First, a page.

"We've now seen this argument that's been made by some folks ... for months now," Obama said during a joint news conference with British Prime Minister David Cameron Monday at the White House.
Congressional Republicans last week renewed questions about the administration's handling of talking points in the days immediately after the attack on the consulate in Benghazi, in which Ambassador Christopher Stevens and three other diplomatic staffers were killed, and 10 others were injured.
The emails were provided by the White House to congressional committees which concluded "months ago there was nothing afoul," Obama said.
"Suddenly, three days ago this is spun up as if there something new to the story," he said. "There's no there there."
"The whole issue of talking points, frankly, throughout this process has been a sideshow," Obama said. "What we had been very clear about throughout was that immediately after this event happened, we were not clear who exactly had carried it out, how it had been -- how it had occurred, what the motivations were."
The talking points, discussed by U.N. Ambassador Susan Rice, said the consulate was attacked because of a U.S.-produced video that demeaned the Prophet Muhammad.
Obama said Republicans were playing politics and have used the issue for fundraising.
"The whole thing defies logic, and the fact that this thing keeps getting churned out quite frankly has a lot to do with political motivations," Obama said.
"We don't have times to playing political games in Washington. We dishonor them [diplomats] when we turn things like this into a political circus."
Meanwhile, U.S. House Intelligence Committee Chairman Mike Rogers said more whistle-blowers have stepped forward to talk about the Benghazi attack.
At the same time, former Defense Secretary Robert Gates, who served three Republican presidents before staying on under Obama, said he supported the Pentagon's lack of a military response to the Sept. 11, 2012, terror attack on the U.S. compound.
"I do think we're going to see more whistle-blowers," Rogers, R-Mich., told "Fox News Sunday." "I know certainly my committee has been contacted. I think other committees have as well."
The additional potential witnesses were emboldened by testimony Wednesday by current and former State Department officials, Rogers said.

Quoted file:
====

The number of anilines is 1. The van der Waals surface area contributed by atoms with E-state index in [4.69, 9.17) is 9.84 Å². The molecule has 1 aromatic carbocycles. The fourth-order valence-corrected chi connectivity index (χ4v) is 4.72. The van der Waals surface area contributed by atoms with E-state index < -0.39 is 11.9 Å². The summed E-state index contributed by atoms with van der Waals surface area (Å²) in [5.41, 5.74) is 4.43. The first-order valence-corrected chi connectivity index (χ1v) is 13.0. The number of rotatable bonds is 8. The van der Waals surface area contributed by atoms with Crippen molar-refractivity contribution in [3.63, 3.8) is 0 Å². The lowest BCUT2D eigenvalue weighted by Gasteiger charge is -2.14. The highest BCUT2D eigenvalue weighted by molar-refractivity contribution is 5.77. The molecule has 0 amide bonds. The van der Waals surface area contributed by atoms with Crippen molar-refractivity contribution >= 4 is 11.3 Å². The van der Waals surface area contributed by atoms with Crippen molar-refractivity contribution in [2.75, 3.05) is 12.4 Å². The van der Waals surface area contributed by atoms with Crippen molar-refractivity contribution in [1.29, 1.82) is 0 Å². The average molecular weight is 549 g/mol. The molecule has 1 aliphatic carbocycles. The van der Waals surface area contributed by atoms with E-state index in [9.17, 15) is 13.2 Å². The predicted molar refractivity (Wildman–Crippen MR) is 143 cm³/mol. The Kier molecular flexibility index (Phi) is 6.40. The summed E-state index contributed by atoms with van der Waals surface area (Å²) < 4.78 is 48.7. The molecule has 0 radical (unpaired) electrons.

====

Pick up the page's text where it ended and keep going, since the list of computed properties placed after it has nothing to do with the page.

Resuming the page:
Those employees said they knew almost immediately the Benghazi attack was terrorism, even as the administration was slow to describe it as organized, instead initially blaming it on a spontaneous mob.
"I will tell you we have had people come forward because of the testimony and say we would also like to talk," Rogers said, adding the potential witnesses said, "We feel a little bit intimidated by this, but we have information we think is valuable."
Rogers alleged the administration "changed the narrative" on Benghazi to avoid an anti-U.S. terrorist attack during the Obama presidency.
On Friday, White House spokesman Jay Carney insisted the White House changed only a word or two to make clear the diplomatic post in Benghazi was not referred to as a consulate.
"White House involvement in the talking points was very limited and non-substantive," he said.
He said any other changes sought to limit talking points about the attacks "to what we knew, as opposed to speculation about what may or may not have been in the end relevant to what happened in Benghazi."
Rogers told "Fox News Sunday" there was no truth to allegations Republicans were playing politics with their Benghazi investigation.
Gates rebutted suggestions the Pentagon could have scrambled jets or special forces during the attack, calling that a "cartoonish impression of military capabilities."
"Frankly, had I been in the job at the time, I think my decisions would have been just as theirs were," Gates told the CBS News program "Face the Nation."
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